Oh my: Prelim ratings for Emmys predict new record ... low

Hey, who’s up for several hours of celebrities droning on about politics and how their audiences are idiots for their electoral choices? Anyone? Anyone? Bueller? Bueller?

At least in terms of preliminary ratings reported by TV Line, the answer appears to be as unsurprising as last night’s political tone:

CBS’ broadcast of the 69th Primetime Emmy Awards is looking at a new all-time low, at least in the preliminary ratings.

Scoring an 8.2/14 in metered market ratings, the show was down a tick from the 8.4/13 that ABC and Jimmy Kimmel woke up to a year ago. (The 2016 kudoscast went on to post 11.3 million total viewers and a 2.8 demo rating, which at the time marked all-time lows.)

If this firms up in final ratings, it will surpass 2016 as the worst-rated Emmys of all time, and 2016 surpassed the previous low, and so on. In fact, as Newsweek pointed out yesterday, the Emmys have lost 50% of their audience since 2013 and the lowest ratings since 1990, and last night’s extravaganza certainly didn’t turn the ship around. One could blame the plethora of TV choices viewers have, including streaming, but those didn’t arrive only in 2014. Consumers have had lots of choice for two decades or more, and yet the sharp decline only started in the past few years. Why?

The Daily Beast’s Matt Wilstein might have inadvertently put his finger on the problem:

Stephen Colbert rose to the top of the late-night ratings — and scored himself an Emmy nomination — by going after President Donald Trump night after night on The Late Show. So there was something ironic about him using his opening number as host of the Emmy Awards to argue that television is the perfect distraction from the world’s problems.

Not ironic — hypocritical, especially given the inevitable Trump- and conservative-bashing that followed. And in the end, it’s also counterproductive. No one is under any delusion that Hollywood’s political and cultural environment matches with that of broader America, except perhaps Hollywood itself. Rather than take a night off to celebrate their own accomplishments and promote their own products, they spend it on a political rally that demeans a majority of the people they supposedly want to entertain with “distractions.” Small wonder that the only people showing up to spend several hours slogging through self-congratulations interrupted by political lecturing are almost all those who are already singing in the choir — and that their numbers keep declining.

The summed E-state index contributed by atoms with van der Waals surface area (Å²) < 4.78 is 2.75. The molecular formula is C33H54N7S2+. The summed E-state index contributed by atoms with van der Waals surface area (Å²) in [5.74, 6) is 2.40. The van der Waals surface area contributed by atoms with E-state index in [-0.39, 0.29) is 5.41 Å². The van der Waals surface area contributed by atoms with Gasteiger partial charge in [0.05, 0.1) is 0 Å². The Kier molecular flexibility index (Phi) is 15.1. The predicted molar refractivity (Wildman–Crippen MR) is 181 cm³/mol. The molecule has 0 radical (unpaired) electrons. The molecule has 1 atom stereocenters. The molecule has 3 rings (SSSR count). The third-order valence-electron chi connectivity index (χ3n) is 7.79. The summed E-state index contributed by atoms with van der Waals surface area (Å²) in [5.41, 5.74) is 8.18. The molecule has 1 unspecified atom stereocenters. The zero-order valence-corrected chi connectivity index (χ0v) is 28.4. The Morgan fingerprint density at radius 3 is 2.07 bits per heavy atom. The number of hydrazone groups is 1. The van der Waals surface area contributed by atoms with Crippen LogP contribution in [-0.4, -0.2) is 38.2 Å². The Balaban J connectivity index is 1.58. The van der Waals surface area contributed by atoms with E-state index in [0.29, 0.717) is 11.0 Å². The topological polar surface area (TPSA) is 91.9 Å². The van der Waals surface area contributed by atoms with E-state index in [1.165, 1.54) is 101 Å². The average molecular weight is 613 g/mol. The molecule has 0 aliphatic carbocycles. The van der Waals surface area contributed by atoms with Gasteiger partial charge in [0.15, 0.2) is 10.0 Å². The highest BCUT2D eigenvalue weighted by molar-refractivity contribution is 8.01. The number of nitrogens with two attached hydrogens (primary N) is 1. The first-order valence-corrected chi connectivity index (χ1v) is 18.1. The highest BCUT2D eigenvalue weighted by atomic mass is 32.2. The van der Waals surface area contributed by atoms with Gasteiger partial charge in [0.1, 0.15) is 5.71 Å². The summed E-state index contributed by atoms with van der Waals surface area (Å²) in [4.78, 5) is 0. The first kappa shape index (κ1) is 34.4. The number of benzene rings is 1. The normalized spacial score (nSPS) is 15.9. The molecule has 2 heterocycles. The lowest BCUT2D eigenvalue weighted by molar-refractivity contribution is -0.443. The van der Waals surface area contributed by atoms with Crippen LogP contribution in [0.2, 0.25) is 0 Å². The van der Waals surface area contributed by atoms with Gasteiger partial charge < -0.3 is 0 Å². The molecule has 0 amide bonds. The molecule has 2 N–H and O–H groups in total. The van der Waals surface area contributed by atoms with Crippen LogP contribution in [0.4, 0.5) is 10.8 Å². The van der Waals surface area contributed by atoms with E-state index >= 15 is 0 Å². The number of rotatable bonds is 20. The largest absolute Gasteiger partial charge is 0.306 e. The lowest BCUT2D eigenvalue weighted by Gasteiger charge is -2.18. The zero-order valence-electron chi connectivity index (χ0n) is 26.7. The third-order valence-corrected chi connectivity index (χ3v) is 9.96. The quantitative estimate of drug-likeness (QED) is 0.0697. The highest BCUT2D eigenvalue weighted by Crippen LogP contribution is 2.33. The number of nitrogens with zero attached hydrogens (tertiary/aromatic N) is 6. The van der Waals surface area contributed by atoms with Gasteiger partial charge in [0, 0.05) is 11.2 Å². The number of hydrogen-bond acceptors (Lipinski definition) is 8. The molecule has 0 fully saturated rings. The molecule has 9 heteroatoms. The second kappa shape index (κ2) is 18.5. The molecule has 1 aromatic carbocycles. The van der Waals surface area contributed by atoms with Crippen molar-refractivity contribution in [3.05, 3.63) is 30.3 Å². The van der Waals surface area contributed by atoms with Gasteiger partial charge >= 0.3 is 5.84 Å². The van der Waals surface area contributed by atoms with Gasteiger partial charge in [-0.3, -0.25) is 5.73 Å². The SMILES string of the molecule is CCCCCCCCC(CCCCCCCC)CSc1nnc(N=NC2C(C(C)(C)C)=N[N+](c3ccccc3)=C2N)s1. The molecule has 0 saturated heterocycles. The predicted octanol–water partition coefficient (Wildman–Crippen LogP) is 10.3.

Interestingly, another gala demonstration of self-congratulation with minimal suspense rated 50% higher, although it’s also slipping somewhat:

Providing stiff competition, NBC Sunday Night Football‘s Packers/Falcons match-up scored a 12.6/21 in metered market ratings (down from a year ago’s 13.7/22).

On a more positive note, Sean Spicer’s prediction batting average remains perfect, as Allahpundit pointed out in the previous post. Frankly, I’m at a loss to explain (a) why Spicer got invited, and (b) why he agreed to do it. I suppose all the outrage over it makes it a little worthwhile.

Update: Hey, not hay. I’ve corrected the first word of the post. You’d think a guy who gets called “Mr. Ed” on a regular basis would remember the distinction.